Over the past few years, the calls to implement a winter break in the busy English football schedule have been numerous, with several high-profile players and managers weighing in.
Though the FA has been reluctant to make the change, many other leagues throughout Europe have adopted the scheduling changes to enormously effectively ends.
The reasons to make such a change are numerous, and the supporters for the idea are many. Here are 10 such reasons why English Football needs a winter break.
The human body is more susceptible to sustaining injuries in cold weather. While athletes may appear to us, the spectators, as superhuman playmaking machines that could not possibly fall victim to the same risks that hold true for the rest of us, they are not.
Football is a physical game that's played outside, in which the athletes are expected to sustain heavy tackles, land gracefully from high-impact jumps, push and shove each other around, and hit the ground hard several times in a match in the middle of the coldest season of the year.
Injuries are inevitable.
Eliminating just a small fraction of the playing time from that coldest timeframe, even by just two weeks, is sure to reduce the number of sustained injuries by premier league players to a significant and noticeable degree, resulting in better performances and longer-lasting careers.
One high-profile proponent of the movement to add a winter-break to the English football schedule is none other than Manchester United's Sir Alex Ferguson, who has been leading the push for years.
One reason he's so in favor of the idea is so his injured players can have time to recover without missing minutes on the pitch.
"Most Decembers we play between eight and nine games at the worst time of the year. The pitches are heavier, the weather is worse and then in the second half of the season you'll find a lot of players at all clubs carrying strains, pulls, but because of the importance of the games they keep on playing."
He notes that this would mostly benefit players who sustain injuries prior to the break, but that is a time when a large number of injuries are incurred anyway.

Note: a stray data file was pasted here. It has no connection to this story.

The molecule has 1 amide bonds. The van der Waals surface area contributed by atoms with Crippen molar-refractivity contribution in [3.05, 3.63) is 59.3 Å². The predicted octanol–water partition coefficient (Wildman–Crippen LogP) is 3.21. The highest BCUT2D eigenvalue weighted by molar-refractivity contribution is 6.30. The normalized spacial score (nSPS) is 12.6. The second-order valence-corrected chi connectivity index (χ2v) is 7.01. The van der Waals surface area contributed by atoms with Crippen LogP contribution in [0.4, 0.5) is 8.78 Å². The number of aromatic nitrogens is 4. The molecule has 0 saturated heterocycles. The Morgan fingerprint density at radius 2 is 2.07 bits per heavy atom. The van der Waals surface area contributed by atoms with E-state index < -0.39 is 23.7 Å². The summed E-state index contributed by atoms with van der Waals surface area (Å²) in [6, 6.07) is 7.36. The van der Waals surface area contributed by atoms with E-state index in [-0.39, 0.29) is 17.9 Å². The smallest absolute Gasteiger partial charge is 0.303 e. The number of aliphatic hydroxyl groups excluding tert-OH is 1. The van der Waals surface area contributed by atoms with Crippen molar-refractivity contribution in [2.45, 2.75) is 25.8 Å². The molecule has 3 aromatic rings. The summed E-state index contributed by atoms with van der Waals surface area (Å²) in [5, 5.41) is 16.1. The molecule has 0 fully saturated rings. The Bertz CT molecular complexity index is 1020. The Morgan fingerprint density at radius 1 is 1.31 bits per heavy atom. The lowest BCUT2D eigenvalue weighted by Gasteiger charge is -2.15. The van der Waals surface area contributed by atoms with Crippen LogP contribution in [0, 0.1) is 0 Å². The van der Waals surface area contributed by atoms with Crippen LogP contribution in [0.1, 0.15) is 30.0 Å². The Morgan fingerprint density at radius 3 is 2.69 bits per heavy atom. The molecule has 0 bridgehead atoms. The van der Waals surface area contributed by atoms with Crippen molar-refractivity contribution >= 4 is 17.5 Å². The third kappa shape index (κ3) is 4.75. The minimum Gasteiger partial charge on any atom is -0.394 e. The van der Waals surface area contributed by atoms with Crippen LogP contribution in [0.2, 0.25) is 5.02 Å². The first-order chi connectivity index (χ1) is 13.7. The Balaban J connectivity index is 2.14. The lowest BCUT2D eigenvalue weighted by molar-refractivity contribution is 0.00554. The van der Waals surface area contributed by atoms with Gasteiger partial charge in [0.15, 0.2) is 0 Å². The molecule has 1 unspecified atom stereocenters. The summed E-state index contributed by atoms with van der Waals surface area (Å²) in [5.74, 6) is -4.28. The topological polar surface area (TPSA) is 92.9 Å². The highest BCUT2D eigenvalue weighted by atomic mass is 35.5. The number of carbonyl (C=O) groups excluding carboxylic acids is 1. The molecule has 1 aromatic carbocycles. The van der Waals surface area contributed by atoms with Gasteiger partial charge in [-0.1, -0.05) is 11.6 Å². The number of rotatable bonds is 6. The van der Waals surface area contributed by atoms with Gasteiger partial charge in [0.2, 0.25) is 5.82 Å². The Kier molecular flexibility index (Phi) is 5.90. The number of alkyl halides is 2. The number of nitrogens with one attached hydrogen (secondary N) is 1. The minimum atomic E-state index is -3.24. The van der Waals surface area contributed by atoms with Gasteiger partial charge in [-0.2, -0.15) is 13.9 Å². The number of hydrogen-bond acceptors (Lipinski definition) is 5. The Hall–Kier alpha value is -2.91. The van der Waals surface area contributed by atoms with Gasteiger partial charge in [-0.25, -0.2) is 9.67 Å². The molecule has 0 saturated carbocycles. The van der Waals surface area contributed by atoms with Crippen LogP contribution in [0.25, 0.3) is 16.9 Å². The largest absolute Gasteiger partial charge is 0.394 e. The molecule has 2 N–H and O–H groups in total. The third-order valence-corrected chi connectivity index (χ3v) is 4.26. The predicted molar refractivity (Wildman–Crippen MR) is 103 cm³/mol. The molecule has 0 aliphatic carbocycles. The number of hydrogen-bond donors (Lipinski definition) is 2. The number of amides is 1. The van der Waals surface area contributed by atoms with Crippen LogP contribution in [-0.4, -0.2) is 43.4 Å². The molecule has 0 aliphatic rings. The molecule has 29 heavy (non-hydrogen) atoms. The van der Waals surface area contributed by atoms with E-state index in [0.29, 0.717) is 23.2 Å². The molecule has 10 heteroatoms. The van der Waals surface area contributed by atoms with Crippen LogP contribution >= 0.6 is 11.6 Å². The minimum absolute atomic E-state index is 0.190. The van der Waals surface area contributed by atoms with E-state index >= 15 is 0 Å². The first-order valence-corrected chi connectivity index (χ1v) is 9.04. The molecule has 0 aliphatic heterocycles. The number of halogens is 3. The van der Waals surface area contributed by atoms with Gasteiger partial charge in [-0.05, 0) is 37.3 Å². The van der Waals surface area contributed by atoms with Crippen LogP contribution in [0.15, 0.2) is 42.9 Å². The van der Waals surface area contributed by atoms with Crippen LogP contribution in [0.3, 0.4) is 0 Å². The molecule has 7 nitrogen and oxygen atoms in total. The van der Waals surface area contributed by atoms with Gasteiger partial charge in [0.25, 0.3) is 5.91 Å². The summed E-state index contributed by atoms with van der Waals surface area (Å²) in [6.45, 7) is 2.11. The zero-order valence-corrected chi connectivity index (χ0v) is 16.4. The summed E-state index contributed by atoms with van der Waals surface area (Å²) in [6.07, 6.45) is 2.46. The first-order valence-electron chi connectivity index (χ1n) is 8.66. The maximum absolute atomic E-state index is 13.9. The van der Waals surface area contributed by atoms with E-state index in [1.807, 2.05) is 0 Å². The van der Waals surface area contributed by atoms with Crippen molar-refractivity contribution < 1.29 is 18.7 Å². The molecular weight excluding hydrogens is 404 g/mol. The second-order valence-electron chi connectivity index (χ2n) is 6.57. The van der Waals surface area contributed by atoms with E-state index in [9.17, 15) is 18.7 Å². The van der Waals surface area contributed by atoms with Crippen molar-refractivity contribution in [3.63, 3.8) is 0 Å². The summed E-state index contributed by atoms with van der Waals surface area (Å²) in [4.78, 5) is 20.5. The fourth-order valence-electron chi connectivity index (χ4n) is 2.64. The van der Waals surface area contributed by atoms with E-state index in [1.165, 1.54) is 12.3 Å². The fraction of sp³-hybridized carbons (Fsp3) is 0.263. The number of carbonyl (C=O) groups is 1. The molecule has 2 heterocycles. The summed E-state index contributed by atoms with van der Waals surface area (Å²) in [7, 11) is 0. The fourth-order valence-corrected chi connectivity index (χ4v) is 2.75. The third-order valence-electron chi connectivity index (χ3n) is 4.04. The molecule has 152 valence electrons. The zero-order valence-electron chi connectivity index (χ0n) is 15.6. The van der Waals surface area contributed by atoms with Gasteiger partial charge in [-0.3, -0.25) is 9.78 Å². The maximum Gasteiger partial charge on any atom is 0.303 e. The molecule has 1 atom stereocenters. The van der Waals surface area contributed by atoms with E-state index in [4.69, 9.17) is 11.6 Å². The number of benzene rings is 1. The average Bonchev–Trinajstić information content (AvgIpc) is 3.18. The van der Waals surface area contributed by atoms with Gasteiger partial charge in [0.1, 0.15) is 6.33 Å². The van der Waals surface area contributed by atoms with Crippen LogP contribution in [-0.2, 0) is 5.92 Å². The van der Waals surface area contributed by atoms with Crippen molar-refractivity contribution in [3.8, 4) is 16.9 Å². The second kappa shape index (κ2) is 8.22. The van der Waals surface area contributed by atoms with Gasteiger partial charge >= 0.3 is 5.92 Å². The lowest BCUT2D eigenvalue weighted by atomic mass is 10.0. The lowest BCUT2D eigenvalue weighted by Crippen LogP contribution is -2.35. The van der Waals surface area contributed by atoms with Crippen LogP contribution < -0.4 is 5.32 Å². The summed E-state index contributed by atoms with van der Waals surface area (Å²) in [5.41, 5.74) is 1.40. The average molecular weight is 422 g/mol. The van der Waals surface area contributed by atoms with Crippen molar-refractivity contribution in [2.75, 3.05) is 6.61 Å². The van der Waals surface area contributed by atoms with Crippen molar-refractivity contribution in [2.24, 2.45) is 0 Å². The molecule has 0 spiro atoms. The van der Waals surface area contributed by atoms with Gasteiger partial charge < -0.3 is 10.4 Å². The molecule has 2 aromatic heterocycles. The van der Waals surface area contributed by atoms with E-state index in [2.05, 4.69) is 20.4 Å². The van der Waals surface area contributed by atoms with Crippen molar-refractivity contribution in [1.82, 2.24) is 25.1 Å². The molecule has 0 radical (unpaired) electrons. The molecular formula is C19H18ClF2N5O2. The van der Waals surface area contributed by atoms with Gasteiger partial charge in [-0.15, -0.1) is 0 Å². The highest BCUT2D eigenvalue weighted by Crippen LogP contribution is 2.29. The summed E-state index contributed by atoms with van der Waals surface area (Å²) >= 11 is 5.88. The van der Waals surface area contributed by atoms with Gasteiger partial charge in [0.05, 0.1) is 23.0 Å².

"It is not just to give the players a rest," he says. "It is to get rid of all the little injuries they carry."
Another aspect of Fergie's battle to bring a winter break to EPL is the immense benefits of having a time for mental recuperation, along with physical.
The busy schedules of many English clubs take their toll on everybody involved, including players, staff members, and managers.
Ferguson notes: "It would also freshen everyone up mentally, including my staff because they could do with that break as well."
The end result is higher-performing employees for each club, both on and off the pitch.
Every season, it seems a number of anticipated matches are called off (to be played at a later date, of course) due to inclement weather. It's an inherent trait of a winter sport.
When the snowstorms come knocking, the league is naturally faced with the difficult decision of whether or not to play on, and a choice between rising player and fan safety to avoid the frustrations of fitting rescheduled matches into the later stages of the season.
A short break in the action during the coldest period of the year would reduce that risk, and leave the schedule that much more intact. This is a huge plus for clubs that plan their lineups around busy schedules and fans who restructure their entire lives around matchday.
Speaking of fans, transportation to and from stadiums can be dodgy enough as it is, before adding the troubles of icy roads and snow-packed highways.
Some have argued that it should be up to the fans to decide for themselves whether or not to take the risk. But let's be honest, the obsessive fan is hardly in the most logical state of mind on matchday, especially when he's waited all week to chug a few beers and watch his favorite side smash the opposition.
And when somebody does get hurt, the FA is the first to take the blame for not postponing the match.
A short break in the schedule is not exactly going to eliminate every situation that puts supporter safety on the line, but it will do it's part. Enough to where the conversations aren't quite so much in the spotlight every winter.
The January transfer window is widely regarded as the least opportune time to buy for a club, and the most opportune time to sell.
As clubs scramble to repair injured lineups and fill holes and weaknesses that are pinpointed in the first half of the season, prices drastically inflate and poor decisions are often made.
There is a lot going on within an organization as a club battles to remain dangerous in the league by playing matches while simultaneously making bids and fending off suitors for their talent.